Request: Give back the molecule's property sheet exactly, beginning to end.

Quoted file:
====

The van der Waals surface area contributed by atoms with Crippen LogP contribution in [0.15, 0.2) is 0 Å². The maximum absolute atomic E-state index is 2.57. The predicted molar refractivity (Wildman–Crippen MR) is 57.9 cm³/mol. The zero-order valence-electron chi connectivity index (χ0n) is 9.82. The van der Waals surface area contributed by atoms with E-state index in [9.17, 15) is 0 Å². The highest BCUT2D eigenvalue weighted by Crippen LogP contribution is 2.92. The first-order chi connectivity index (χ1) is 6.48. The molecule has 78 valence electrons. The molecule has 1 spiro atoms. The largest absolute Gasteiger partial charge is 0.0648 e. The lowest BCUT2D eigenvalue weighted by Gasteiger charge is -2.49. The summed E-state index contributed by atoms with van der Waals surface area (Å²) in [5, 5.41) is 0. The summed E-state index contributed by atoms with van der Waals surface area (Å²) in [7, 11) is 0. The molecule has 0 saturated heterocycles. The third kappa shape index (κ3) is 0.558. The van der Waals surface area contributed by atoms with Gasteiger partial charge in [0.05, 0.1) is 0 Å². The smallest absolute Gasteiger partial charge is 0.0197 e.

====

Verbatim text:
The van der Waals surface area contributed by atoms with Crippen LogP contribution in [0.15, 0.2) is 0 Å². The maximum absolute atomic E-state index is 2.57. The predicted molar refractivity (Wildman–Crippen MR) is 57.9 cm³/mol. The zero-order valence-electron chi connectivity index (χ0n) is 9.82. The van der Waals surface area contributed by atoms with E-state index in [9.17, 15) is 0 Å². The highest BCUT2D eigenvalue weighted by Crippen LogP contribution is 2.92. The first-order chi connectivity index (χ1) is 6.48. The molecule has 78 valence electrons. The molecule has 1 spiro atoms. The largest absolute Gasteiger partial charge is 0.0648 e. The lowest BCUT2D eigenvalue weighted by Gasteiger charge is -2.49. The summed E-state index contributed by atoms with van der Waals surface area (Å²) in [5, 5.41) is 0. The summed E-state index contributed by atoms with van der Waals surface area (Å²) in [7, 11) is 0. The molecule has 0 saturated heterocycles. The third kappa shape index (κ3) is 0.558. The van der Waals surface area contributed by atoms with Gasteiger partial charge in [0.05, 0.1) is 0 Å². The smallest absolute Gasteiger partial charge is 0.0197 e.